What is your life reflecting? How would you describe it? Here was mine this past weekend:
Eighty-four families. Over one hundred and seventy children. RVs, dogs, and campfires everywhere we look. This was our first “Full Time Families” rally where we convened with families from across the country (and world!) who are RVing the States full-time with their families. This event was a perfect example of living the life we have chosen, which leads me to this:
One of my fellow coaches said this in our mastermind call last week, and it really resonated with me. Does my life reflect what I care about? What example am I setting – for my kids, for my spouse – on what is important to me?
Make it count
When you have a gazillion things on your to-do list and everyone is pulling at you, overwhelm is an understatement. Trying to find balance is unrealistic. And quickly, your life can become a reflection not of what is truly important, but what crap is on the agenda just to keep things running.
So how do we combat that? How do we really make life a reflection of what is important to us, when all the necessary requirements of working and running a household can eat up the majority of our time? The answer is to make it count. Be intentional about what example you want your life to show, and make that significant time count.
Do you REALLY care?
Going back to the rally we just attended. This was so much more than a meet-up. This was our first experience truly finding community, and it gets us even more excited about our travels knowing we will meet up with many of our new friends along the way. We dove in head-first and volunteered to run the 6-9 yr old activities and were thrilled to discover that these are some truly exceptional kids. The genuine love and affection everyone had for each other made for secure kiddos who didn’t hold back on acceptance and love for one another. My girls were in heaven finding new best friends everywhere, and after a long time of solitude for Nathan and I, it was so awesome to connect with couples we genuinely enjoyed.
There was ONE thing that was the focus of this event, and that was pure connection. Yes, we had seminars and opportunities to learn about different vendors, but the majority of the time was spent eating, playing games, and just simply being with one another. There were campfires all around, and kids chased each other through the campgrounds playing tag, learning ukuleles, and using their imaginations.
Our tiny home was by far the messiest it has been since we’ve been on the road. There was a “parade of homes” where we looked at some of the RVs and how they decorated and/or modified them. By the end, I was inviting people over to my place to check it out, even though it was a wreck. Because, really, I want my life to reflect connection over cleanliness. Friend and family connection is what drives me. A clean house may make me happy for a short bit, but the laughter over food with friends is so much more important.
Quality, not quantity
Don’t beat yourself up if your family doesn’t have three sit-down meals a day. If you know the week is going to be crazy, don’t give up on family time just because you can only pack in a few minutes. Just make those few minutes count. Take ten minutes at breakfast to check in with your kids. Turn off the TV at night and connect with your spouse. When you are visiting, set your cell phone down and truly engage in the conversation.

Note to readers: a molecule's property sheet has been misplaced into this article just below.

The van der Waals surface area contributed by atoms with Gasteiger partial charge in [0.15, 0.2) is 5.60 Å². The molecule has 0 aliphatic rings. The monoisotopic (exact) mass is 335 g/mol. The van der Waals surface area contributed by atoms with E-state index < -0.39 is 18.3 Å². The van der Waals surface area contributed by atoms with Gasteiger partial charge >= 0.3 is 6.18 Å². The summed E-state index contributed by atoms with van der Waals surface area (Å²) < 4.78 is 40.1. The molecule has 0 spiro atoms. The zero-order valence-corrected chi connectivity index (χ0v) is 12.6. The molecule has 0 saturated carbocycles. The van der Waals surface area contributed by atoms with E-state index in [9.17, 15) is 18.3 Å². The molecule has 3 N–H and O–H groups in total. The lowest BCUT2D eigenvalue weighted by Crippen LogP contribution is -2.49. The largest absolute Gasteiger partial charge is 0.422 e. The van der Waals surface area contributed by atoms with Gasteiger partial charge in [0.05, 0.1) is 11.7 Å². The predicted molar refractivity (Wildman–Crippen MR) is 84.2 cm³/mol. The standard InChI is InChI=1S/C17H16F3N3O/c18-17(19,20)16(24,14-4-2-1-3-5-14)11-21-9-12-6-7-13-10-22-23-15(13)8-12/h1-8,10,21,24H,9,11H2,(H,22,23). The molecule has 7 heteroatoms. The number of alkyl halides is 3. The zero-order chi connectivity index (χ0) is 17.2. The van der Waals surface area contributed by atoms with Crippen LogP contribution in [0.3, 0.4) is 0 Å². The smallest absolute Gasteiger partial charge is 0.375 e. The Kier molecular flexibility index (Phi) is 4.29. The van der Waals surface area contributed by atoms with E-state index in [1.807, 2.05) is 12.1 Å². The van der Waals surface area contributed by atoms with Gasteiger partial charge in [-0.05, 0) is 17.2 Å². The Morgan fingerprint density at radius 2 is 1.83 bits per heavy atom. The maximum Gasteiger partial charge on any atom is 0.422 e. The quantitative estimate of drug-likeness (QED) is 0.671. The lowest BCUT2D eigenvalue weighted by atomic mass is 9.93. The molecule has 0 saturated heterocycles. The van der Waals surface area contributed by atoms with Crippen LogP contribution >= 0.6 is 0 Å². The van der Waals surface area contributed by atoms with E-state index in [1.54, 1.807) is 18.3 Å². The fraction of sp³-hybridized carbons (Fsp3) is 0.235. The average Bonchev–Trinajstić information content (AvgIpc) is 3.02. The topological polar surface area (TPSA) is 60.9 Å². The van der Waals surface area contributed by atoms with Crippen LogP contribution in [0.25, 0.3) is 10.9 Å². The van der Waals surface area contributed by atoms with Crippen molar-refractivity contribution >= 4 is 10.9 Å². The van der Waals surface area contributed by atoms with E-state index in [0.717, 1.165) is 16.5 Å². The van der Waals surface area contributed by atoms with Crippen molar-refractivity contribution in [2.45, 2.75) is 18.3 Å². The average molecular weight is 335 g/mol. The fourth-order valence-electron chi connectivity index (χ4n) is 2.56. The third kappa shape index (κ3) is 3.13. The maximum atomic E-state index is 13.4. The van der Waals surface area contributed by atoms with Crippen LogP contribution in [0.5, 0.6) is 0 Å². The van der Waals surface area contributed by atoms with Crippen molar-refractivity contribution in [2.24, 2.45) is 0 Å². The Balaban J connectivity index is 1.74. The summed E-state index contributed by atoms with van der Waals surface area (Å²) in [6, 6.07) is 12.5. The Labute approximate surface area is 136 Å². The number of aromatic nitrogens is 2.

Like I said above, the kids at this rally were truly exceptional. As Nathan and I led the group, we were in awe how a group of 50 (ish) 6-9 year olds just jumped in with smiles, ready to engage. They were simply focused on innocent play and fun. Other than a few sibling spats, there was no bullying, drama, or disrespect. These kids came from different socio-economic backgrounds, ethnicities and abilities.
Although they all live in RVs, some were stationary (didn’t move around but camped at one park) and others traveled based on parents’ work. It wasn’t that these “privileged” kids got their parents 100% of the time or didn’t have their own struggles. But it was abundantly clear that the time families spent together was wide open love and fun.
Think of the campground atmosphere of love and connection, and imagine that being the reflection of your life. We see the example of families gathering on vacations every weekend at these campsites. They remind us of why we choose to live this full time. We don’t want to wait for our “one day” vacation to play – but to make our life a reflection and example of this happy community feel as much as possible.
Be the example
We have to practice what we preach. I’m guilty of being a demanding workaholic sometimes. Other times, I’m guilty of being the mom looking on FaceBook instead of engaging with my kids. I am not a saint, and I hope no one puts me on a pedestal expecting me to never fail. I will let people down. But all in all, I want my life to be an example of what is most important to me. That means I have to put down the computer, my cell phone, and anything else that drags me away from creating those connections that I care about most.
Give yourself grace that you won’t always have it right. Life has a lot of crazy tasks that can take over. There are times when work takes priority. Sometimes vegging out and getting rest is more critical than attending yet one more birthday party. However, keep this top of mind – does your life truly reflect what you care about?
If I were to spend a week observing you, what would I see as your primary focus? How would you describe your life? Share with me below, along with tips that help you stay on track!